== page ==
"Consumer sentiment is almost back to pre-COVID levels, and cruise passengers are telling us that they are happy to cruise again, and to comply with the industry's robust health protocols if it means they can get back to sea," Katz said.
This is backed up by the results of an email campaign ReadySetSail CLIA ran last year which generated more than 50,000 emails sent to various MPs in a bid to get them to put pressure on central government to reverse the cruise ban, but to no avail.
As well as a more recent survey carried out by Cruise Critic in Australia, the results of which showed 84 percent of respondents would book a future cruise. Of those, 47 percent are already looking to book a future cruise and 61 percent are looking to sail within the next 12 months.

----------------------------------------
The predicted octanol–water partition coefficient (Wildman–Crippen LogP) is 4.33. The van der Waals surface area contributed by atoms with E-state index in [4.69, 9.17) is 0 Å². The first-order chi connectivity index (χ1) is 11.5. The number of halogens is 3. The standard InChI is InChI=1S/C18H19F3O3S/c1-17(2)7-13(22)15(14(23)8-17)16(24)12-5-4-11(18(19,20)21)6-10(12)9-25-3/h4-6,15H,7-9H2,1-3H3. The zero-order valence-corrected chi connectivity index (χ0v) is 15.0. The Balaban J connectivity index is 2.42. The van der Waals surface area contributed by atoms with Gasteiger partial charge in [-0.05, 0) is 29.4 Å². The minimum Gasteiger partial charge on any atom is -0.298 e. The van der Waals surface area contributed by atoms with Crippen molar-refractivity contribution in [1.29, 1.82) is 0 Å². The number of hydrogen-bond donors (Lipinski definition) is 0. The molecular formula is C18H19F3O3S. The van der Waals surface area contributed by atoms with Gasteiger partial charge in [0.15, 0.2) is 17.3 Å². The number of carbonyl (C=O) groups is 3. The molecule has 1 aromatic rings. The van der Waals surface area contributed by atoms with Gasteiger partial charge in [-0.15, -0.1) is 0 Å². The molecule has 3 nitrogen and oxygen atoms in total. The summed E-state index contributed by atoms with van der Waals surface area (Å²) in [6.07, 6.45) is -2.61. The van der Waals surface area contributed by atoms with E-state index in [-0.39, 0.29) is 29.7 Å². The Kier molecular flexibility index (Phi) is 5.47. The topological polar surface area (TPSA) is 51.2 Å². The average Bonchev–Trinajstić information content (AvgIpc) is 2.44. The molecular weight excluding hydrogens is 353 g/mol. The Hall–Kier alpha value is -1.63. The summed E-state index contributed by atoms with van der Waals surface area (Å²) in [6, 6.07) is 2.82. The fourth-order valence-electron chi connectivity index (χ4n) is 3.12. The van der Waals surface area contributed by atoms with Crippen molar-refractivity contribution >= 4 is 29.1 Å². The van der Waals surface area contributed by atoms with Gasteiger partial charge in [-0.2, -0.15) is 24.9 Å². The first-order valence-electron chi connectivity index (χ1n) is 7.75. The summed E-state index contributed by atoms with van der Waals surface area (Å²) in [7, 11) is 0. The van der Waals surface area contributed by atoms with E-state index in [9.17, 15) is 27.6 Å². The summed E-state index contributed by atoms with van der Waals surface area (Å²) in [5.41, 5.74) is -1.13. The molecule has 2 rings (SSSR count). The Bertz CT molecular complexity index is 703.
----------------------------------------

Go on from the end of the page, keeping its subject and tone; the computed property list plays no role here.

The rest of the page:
As long as the ban remains in place, an estimated AU$10 billion has been lost to the economy and 18,000 cruise-reliant jobs hang in the balance CLIA estimates.
What Does the Future Hold for Cruise Down Under?
Katz is confident that cruising can get back to pre-pandemic levels within a few years:
"Anecdotally, we understand future booking pace is strong," he said. "We expect that once cruise lines have the confidence that ships will be able to return to Australia, within a few years we'll be back to pre-COVID levels."
Carnival's Jones adds: "Guests remain keen to cruise again and are looking forward to a positive outcome."
No one can put a fixed date on when cruising will restart in Australia but there is hope that at least part of the 2022 season will be salvaged.